went to Tulum three years ago, and we loved it so much we decided to spend five days there this year. The beach is still spectacular, but the town didn't feel like the same place. New pricey hotels and restaurants lie along the beach road. There’s a Tulum aesthetic now: hand-painted signs meant to look weathered by the sun, open-air restaurants with lights hanging from the trees, bars with chalkboard menus that sell artisan mezcal and fresh-juice cocktails. It’s charming until you realize that it all looks the same, and the prices, for middling to below-average food, are double, triple and quadruple of what you'd pay in Mexico City. (This is along the beach -- you can still find cheap taquerías and street stands in town.) I know I sound nostalgic, but I liked how solitary the Tulum beach felt on our last trip. I liked the mix of casual and cool and rustic, and I liked that it still felt like Mexico. Of course everyone else did, too, which is why there are now more people than ever. Here's quick run-down of our trip, in case you're headed there anytime soon. TULUM LODGING & TRANSPORTATION We stayed at the Secret Garden hotel, the same place in town where we stayed last time. We paid about $63 USD per night for a room with air conditioning and a kitchenette, which I still think is a good value for your money. The hotel provides fruit and cookies for breakfast, and free tea and instant coffee. We made breakfast in our room a few times and ate in the garden, which was nice. We rented a car for fairly cheap through Budget at the Cancún airport. Usually we decline extra car rental insurance, as our credit card provides basic collision coverage. But the rental agent insisted that according to Quintana Roo law, we had to pay for third-party liability insurance, meaning any costs if we injured someone else in an accident. This cost an extra $20 USD per day. We asked him to show us the law, and he pulled up a page on the Internet that appeared to reinforce what he said. Anyone else ever have to deal with this? WHERE TO EAT Usually Crayton and I skimp on lodging so we can spend more money on food and sight-seeing. My favorite upscale restaurant -- worth every penny and then some -- was Hechizo, a small place with only three nightly seatings located at the end of the beach road. Chef Stefan Schober, who owns the restaurant with his pastry-chef wife, sat down at our table and recited us the menu, which changes daily depending on availability of ingredients. We ordered shrimp curry and steak, and ate every last lick of sauce, and every grain of rice off the plates. Another favorite in town was NaturALL, a cheery spot for a cheap Mexican or American-style breakfast. I liked the banana pancakes (expats in Mexico know how hard good pancakes are to find), the eggs with chaya, and the chewy, crisp toast. Good coffee and orange juice too, and they've got WiFi. For a heavier lunch or dinner, I loved the mole veracruzano at El Tábano, one of the older beach-road restaurants. (Tip: Bring bug spray when you're going out to eat, or ask the restaurant to lend you some.) We also liked Hartwood, an outdoor restaurant owned by two Americans (former New Yorkers). Crayton had a succulent grilled arrachera, and I had a spicy, peppery grilled fish served in a jícara with beans. The vibe is quirky and chill, like so much of Tulum now, and the cocktails were excellent. BEACH TIME Because our hotel wasn’t on the beach, Crayton and I had to choose a hotel or beach club to visit every day, or pick a section of public beach. Coco Hotel, one of my favorites, didn’t have beach-side drink or food service, but it did have hammocks and a covered area, which is good for people like us who aren’t sun-worshippers. The hotel restaurant, Juanita Diavola, also had decent pizza -- thinnish crust, not too much cheese. Better than a lot of places in Mexico City. My other favorite beach to laze away the afternoon was Zazil Kin, located just south of the Tulum ruins. You can rent beach chairs for 50 pesos per person, and a little cabana serves beer and potato chips. You could also snag a section of the public beach directly in front of them for free. We sat under a palapa all day and then walked down the beach for a late lunch at Mezzanine. I'd like to go back to Tulum, but I realized on this trip that I really want my own kitchen, and I want to be further away from the trendy masses. Have you found your own attitude about travel changing? How many trips does it take to really get to know a place?Crayton and I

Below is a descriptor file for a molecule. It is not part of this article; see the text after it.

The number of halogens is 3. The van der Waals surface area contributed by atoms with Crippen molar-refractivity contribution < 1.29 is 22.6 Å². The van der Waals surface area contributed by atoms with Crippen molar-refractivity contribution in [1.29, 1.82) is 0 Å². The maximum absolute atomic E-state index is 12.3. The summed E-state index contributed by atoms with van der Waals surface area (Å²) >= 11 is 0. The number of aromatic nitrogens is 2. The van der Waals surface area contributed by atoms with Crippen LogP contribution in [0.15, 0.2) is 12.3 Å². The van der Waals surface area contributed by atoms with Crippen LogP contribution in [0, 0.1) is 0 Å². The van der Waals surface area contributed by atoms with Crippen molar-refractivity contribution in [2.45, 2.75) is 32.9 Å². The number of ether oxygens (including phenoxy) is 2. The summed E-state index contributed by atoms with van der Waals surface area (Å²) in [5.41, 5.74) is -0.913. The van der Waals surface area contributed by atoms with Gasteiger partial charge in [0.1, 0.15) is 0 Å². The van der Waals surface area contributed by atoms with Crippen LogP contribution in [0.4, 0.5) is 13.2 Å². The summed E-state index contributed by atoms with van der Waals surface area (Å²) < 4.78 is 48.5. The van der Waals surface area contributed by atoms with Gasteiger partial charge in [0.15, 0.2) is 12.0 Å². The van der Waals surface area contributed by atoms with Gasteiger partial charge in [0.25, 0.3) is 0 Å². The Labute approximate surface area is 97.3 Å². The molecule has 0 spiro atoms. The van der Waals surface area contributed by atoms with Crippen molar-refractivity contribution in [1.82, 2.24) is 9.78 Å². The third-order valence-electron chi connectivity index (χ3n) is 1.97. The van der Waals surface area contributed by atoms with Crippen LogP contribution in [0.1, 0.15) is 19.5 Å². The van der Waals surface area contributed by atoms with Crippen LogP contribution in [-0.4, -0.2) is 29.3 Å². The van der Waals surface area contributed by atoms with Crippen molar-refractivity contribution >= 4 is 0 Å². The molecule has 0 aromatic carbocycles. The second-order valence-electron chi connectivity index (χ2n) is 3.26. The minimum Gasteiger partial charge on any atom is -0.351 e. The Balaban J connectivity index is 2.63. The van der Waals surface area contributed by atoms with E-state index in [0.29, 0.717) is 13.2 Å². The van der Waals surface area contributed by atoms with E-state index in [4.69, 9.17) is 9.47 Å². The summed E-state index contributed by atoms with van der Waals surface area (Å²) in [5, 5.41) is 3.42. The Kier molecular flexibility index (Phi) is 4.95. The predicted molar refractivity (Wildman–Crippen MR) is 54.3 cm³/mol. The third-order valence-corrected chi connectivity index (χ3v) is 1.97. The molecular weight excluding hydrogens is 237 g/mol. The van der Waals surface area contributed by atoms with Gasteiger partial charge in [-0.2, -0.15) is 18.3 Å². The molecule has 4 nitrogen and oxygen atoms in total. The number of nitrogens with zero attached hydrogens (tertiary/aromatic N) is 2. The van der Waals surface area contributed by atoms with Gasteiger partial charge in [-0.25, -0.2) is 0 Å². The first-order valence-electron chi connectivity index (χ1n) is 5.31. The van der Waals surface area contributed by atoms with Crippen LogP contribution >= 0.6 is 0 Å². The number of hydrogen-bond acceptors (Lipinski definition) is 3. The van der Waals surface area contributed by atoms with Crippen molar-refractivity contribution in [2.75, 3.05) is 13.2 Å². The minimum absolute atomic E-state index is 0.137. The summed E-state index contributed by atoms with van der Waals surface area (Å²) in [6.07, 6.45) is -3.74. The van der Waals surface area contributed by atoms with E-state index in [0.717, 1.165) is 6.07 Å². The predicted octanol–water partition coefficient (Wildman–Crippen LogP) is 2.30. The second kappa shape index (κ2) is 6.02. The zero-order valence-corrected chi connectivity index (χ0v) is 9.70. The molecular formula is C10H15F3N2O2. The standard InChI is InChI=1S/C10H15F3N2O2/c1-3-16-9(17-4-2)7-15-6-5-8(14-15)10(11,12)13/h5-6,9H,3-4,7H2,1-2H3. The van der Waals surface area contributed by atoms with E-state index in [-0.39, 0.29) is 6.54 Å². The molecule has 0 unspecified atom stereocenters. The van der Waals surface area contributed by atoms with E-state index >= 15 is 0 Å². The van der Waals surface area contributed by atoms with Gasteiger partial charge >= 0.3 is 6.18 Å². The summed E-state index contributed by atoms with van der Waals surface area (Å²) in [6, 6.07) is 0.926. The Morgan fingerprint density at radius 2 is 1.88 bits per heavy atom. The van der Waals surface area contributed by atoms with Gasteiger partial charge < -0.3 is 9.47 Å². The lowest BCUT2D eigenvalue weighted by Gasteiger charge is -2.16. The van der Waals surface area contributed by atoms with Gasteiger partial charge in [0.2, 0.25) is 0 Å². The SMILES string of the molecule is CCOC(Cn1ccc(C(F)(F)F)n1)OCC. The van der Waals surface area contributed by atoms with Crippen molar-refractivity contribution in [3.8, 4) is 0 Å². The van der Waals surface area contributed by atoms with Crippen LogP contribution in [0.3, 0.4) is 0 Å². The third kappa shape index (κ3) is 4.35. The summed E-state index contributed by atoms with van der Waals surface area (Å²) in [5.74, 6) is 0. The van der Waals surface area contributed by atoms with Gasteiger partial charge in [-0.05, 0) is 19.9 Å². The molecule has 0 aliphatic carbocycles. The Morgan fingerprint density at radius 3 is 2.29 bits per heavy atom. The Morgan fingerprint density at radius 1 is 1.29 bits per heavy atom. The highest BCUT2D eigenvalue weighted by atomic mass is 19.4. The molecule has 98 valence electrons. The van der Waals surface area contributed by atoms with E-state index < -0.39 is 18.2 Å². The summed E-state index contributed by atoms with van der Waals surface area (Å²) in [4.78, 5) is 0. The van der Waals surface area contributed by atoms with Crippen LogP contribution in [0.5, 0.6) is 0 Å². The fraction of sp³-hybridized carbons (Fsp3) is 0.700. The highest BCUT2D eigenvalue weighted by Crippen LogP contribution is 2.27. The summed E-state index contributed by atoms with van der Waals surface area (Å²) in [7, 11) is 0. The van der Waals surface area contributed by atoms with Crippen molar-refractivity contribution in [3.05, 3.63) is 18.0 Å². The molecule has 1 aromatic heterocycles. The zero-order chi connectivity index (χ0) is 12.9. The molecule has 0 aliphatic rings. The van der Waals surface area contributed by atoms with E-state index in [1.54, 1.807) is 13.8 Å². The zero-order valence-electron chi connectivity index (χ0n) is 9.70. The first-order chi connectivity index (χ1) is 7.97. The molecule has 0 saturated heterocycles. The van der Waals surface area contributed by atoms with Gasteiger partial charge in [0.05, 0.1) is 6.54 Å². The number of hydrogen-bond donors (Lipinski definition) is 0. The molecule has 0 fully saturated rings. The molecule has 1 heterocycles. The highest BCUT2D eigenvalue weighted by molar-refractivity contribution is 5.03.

We're here through Monday night. So far my favorite place to eat has been Hechizo, a quiet restaurant at the end of the beach road. (Thank you Liz for the recommendation.) The chefs, husband-and-wife team Stefan Schober and Hui Thai Low, source their ingredients daily, so the menu depends on what they find and like. I haven't had a meal where I've sent back nary a crumb in I'm not sure how long. If you are in Tulum, GO THERE. More of a full report to come sometime later, when I've gotten through my backlog of blog posts, and I'm back in the swing of things in DF. Hope you're enjoying the holiday season!